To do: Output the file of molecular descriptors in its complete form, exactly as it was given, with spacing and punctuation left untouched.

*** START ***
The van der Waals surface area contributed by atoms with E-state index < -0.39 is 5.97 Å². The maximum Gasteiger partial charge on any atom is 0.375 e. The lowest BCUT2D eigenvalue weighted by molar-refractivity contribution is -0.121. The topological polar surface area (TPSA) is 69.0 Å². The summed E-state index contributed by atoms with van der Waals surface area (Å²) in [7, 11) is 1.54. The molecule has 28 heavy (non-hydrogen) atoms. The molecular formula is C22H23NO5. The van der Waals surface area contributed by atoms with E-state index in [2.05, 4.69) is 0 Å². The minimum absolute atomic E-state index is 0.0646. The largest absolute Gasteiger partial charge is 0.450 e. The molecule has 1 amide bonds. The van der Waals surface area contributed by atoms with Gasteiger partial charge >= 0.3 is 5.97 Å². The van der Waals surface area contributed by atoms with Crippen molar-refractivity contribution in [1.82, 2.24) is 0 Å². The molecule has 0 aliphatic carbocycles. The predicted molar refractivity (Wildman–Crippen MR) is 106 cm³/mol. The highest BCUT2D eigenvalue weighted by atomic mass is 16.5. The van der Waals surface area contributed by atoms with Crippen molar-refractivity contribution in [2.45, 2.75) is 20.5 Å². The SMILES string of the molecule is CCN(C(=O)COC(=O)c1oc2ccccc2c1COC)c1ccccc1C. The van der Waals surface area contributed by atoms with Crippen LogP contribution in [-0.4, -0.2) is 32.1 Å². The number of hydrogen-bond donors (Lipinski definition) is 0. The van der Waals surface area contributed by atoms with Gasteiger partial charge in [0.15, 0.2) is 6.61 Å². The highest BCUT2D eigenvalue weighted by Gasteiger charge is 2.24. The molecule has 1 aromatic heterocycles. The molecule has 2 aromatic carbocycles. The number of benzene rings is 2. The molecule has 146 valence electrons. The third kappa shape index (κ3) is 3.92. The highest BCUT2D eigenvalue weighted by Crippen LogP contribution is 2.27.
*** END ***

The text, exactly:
The van der Waals surface area contributed by atoms with E-state index < -0.39 is 5.97 Å². The maximum Gasteiger partial charge on any atom is 0.375 e. The lowest BCUT2D eigenvalue weighted by molar-refractivity contribution is -0.121. The topological polar surface area (TPSA) is 69.0 Å². The summed E-state index contributed by atoms with van der Waals surface area (Å²) in [7, 11) is 1.54. The molecule has 28 heavy (non-hydrogen) atoms. The molecular formula is C22H23NO5. The van der Waals surface area contributed by atoms with E-state index in [2.05, 4.69) is 0 Å². The minimum absolute atomic E-state index is 0.0646. The largest absolute Gasteiger partial charge is 0.450 e. The molecule has 1 amide bonds. The van der Waals surface area contributed by atoms with Gasteiger partial charge >= 0.3 is 5.97 Å². The van der Waals surface area contributed by atoms with Crippen molar-refractivity contribution in [1.82, 2.24) is 0 Å². The molecule has 0 aliphatic carbocycles. The predicted molar refractivity (Wildman–Crippen MR) is 106 cm³/mol. The highest BCUT2D eigenvalue weighted by atomic mass is 16.5. The van der Waals surface area contributed by atoms with Crippen molar-refractivity contribution in [2.45, 2.75) is 20.5 Å². The SMILES string of the molecule is CCN(C(=O)COC(=O)c1oc2ccccc2c1COC)c1ccccc1C. The van der Waals surface area contributed by atoms with Crippen LogP contribution in [-0.4, -0.2) is 32.1 Å². The number of hydrogen-bond donors (Lipinski definition) is 0. The van der Waals surface area contributed by atoms with Gasteiger partial charge in [0.15, 0.2) is 6.61 Å². The highest BCUT2D eigenvalue weighted by Gasteiger charge is 2.24. The molecule has 1 aromatic heterocycles. The molecule has 2 aromatic carbocycles. The number of benzene rings is 2. The molecule has 146 valence electrons. The third kappa shape index (κ3) is 3.92. The highest BCUT2D eigenvalue weighted by Crippen LogP contribution is 2.27.